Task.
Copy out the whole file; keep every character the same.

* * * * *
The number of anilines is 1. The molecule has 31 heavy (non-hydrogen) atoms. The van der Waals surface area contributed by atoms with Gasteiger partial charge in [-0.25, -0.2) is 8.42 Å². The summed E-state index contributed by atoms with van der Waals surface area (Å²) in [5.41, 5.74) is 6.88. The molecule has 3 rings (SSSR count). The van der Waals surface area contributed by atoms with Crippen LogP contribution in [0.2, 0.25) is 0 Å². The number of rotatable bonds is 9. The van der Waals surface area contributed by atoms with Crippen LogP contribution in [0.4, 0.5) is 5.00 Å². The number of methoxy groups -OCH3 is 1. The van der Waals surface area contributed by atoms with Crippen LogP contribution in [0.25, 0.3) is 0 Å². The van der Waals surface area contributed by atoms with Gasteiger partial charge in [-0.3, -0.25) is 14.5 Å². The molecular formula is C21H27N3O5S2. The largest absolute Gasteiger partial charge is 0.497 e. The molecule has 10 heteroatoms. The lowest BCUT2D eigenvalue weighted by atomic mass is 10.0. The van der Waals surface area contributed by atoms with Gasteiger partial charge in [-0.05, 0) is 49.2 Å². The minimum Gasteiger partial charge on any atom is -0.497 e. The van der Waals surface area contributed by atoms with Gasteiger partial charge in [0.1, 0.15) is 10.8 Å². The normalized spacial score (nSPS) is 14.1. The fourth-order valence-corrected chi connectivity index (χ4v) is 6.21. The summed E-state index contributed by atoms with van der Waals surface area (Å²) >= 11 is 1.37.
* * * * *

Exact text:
The number of anilines is 1. The molecule has 31 heavy (non-hydrogen) atoms. The van der Waals surface area contributed by atoms with Gasteiger partial charge in [-0.25, -0.2) is 8.42 Å². The summed E-state index contributed by atoms with van der Waals surface area (Å²) in [5.41, 5.74) is 6.88. The molecule has 3 rings (SSSR count). The van der Waals surface area contributed by atoms with Crippen LogP contribution in [0.2, 0.25) is 0 Å². The number of rotatable bonds is 9. The van der Waals surface area contributed by atoms with Crippen LogP contribution in [0.4, 0.5) is 5.00 Å². The number of methoxy groups -OCH3 is 1. The van der Waals surface area contributed by atoms with Crippen LogP contribution in [0.25, 0.3) is 0 Å². The van der Waals surface area contributed by atoms with Gasteiger partial charge in [-0.3, -0.25) is 14.5 Å². The molecular formula is C21H27N3O5S2. The largest absolute Gasteiger partial charge is 0.497 e. The molecule has 10 heteroatoms. The lowest BCUT2D eigenvalue weighted by atomic mass is 10.0. The van der Waals surface area contributed by atoms with Gasteiger partial charge in [-0.05, 0) is 49.2 Å². The minimum Gasteiger partial charge on any atom is -0.497 e. The van der Waals surface area contributed by atoms with Gasteiger partial charge in [0.1, 0.15) is 10.8 Å². The normalized spacial score (nSPS) is 14.1. The fourth-order valence-corrected chi connectivity index (χ4v) is 6.21. The summed E-state index contributed by atoms with van der Waals surface area (Å²) >= 11 is 1.37.